There's been some unusual activity in the commercial paper market. What’s going on there?

That's been a particular area of stress over the last few days and it does seem to be much more liquidity-related than any fundamental risk being present. As coronavirus concerns heated up, you started to see traditional buyers of commercial paper step back a little. At the same time you saw issuers wanting to build a little bit of a war chest or kind of get extra liquidity on their balance sheet. So they actually went out and were initially trying to borrow even more commercial paper. That led to a classic supply/demand imbalance that caused a widening on commercial paper spreads. Some of that has gone away. You've seen companies draw down their bank credit lines instead of trying to issue commercial paper.

We think it’s good that the U.S. Federal Reserve (Fed) recognized that this was a liquidity problem, not a solvency problem. The Fed stepped in with the return of their commercial paper funding facility. We think that should be helpful, especially as the Fed has set up a facility where they can buy slightly lower-rated commercial paper as well. We think that should have a pretty quick impact.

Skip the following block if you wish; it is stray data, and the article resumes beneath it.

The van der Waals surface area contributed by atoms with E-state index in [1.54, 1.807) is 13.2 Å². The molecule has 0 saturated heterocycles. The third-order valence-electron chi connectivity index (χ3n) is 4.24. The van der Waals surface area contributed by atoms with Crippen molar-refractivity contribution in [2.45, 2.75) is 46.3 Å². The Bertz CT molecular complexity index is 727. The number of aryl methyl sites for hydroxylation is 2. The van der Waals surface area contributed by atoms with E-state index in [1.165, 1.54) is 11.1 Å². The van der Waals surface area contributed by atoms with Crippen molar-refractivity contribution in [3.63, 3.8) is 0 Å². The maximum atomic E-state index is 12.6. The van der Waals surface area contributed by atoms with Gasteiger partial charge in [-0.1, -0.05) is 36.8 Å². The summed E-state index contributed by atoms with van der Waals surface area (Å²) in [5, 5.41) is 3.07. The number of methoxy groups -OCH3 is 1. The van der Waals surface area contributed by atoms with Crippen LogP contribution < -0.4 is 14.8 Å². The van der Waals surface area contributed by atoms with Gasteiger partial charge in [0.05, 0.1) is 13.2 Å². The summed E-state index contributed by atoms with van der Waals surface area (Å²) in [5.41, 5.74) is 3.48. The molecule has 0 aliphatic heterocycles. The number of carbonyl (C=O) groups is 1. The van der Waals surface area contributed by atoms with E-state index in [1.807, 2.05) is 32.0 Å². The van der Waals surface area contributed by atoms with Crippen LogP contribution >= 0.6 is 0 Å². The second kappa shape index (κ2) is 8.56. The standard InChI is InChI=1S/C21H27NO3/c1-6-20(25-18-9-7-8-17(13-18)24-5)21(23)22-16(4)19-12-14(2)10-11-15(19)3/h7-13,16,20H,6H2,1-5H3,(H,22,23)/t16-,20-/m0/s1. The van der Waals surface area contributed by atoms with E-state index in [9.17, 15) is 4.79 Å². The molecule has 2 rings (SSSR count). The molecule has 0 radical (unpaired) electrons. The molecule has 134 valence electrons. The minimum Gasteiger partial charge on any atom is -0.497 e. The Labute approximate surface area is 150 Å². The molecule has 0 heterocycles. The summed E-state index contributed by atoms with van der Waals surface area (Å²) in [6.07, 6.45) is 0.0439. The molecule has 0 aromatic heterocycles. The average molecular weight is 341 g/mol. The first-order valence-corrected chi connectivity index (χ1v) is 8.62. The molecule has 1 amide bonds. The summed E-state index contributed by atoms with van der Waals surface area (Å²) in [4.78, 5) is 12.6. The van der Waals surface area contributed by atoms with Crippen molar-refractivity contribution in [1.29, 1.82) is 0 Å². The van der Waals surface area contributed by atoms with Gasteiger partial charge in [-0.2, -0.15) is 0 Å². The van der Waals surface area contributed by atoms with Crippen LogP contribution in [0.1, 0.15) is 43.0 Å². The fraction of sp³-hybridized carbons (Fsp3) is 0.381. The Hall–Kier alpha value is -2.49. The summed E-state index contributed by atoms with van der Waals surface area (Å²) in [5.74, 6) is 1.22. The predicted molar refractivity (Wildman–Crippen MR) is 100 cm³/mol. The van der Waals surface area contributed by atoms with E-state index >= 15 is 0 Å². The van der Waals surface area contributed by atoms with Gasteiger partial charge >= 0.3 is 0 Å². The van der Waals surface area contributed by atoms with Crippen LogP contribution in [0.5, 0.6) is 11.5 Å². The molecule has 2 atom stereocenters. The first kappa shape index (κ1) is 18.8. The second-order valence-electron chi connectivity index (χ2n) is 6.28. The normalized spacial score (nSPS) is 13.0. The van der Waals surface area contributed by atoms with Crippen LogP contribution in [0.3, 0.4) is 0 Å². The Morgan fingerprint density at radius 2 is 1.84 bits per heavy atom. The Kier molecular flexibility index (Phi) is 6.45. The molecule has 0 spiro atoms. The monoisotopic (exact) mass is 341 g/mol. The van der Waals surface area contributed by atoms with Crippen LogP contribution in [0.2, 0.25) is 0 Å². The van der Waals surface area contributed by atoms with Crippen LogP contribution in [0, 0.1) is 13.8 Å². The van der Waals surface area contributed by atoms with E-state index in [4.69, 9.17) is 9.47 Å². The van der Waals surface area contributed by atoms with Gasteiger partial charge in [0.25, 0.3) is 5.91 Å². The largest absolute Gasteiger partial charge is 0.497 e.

With all the liquidity news, some people are getting flashbacks to 2008-09. What’s the comparison?

We think the Fed has gotten good at servicing the kinds of problems that emerged in 2008 when the locus is in the financial sector. And so a lot of what they've done thus far—two emergency rate cuts, opening up of the discount windows, and then opening up the dollar funding markets for overseas banks. All that is right out of the playbook of 2008. The issue now is that because these banks and other companies are hoarding cash, there's a bit of a log jam even though there's plenty of liquidity. There's plenty of money in the system, but getting that money to the actual companies has proven to be a difficult task but one that the administration, legislatures, and other governing bodies are well aware of and appear committed to solve.

With a shorter duration strategy that has the flexibility to invest across sectors, where are you seeing opportunities?